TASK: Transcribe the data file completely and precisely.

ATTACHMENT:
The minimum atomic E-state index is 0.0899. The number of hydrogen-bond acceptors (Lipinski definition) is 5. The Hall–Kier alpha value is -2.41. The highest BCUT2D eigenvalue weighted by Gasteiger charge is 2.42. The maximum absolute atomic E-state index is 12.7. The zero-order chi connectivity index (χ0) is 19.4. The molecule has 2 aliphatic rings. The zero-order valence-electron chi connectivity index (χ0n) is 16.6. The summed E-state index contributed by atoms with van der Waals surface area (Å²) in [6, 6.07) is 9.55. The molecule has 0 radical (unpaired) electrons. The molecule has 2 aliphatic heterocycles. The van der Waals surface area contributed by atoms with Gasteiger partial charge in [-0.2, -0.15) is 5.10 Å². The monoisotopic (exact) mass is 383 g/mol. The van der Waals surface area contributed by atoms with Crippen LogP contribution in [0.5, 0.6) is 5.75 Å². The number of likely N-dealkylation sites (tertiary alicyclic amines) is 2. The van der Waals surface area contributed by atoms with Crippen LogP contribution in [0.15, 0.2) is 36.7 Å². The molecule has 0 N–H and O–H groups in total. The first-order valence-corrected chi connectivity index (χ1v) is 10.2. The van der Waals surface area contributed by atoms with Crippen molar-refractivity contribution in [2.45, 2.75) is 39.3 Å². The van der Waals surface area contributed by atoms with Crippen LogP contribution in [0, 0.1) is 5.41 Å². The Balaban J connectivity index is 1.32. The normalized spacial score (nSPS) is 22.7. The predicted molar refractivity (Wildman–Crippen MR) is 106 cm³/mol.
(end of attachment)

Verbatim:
The minimum atomic E-state index is 0.0899. The number of hydrogen-bond acceptors (Lipinski definition) is 5. The Hall–Kier alpha value is -2.41. The highest BCUT2D eigenvalue weighted by Gasteiger charge is 2.42. The maximum absolute atomic E-state index is 12.7. The zero-order chi connectivity index (χ0) is 19.4. The molecule has 2 aliphatic rings. The zero-order valence-electron chi connectivity index (χ0n) is 16.6. The summed E-state index contributed by atoms with van der Waals surface area (Å²) in [6, 6.07) is 9.55. The molecule has 0 radical (unpaired) electrons. The molecule has 2 aliphatic heterocycles. The van der Waals surface area contributed by atoms with Gasteiger partial charge in [-0.2, -0.15) is 5.10 Å². The monoisotopic (exact) mass is 383 g/mol. The van der Waals surface area contributed by atoms with Crippen LogP contribution in [0.5, 0.6) is 5.75 Å². The number of likely N-dealkylation sites (tertiary alicyclic amines) is 2. The van der Waals surface area contributed by atoms with Crippen LogP contribution in [0.15, 0.2) is 36.7 Å². The molecule has 0 N–H and O–H groups in total. The first-order valence-corrected chi connectivity index (χ1v) is 10.2. The van der Waals surface area contributed by atoms with Crippen molar-refractivity contribution in [2.45, 2.75) is 39.3 Å². The van der Waals surface area contributed by atoms with Crippen LogP contribution in [0, 0.1) is 5.41 Å². The Balaban J connectivity index is 1.32. The normalized spacial score (nSPS) is 22.7. The predicted molar refractivity (Wildman–Crippen MR) is 106 cm³/mol.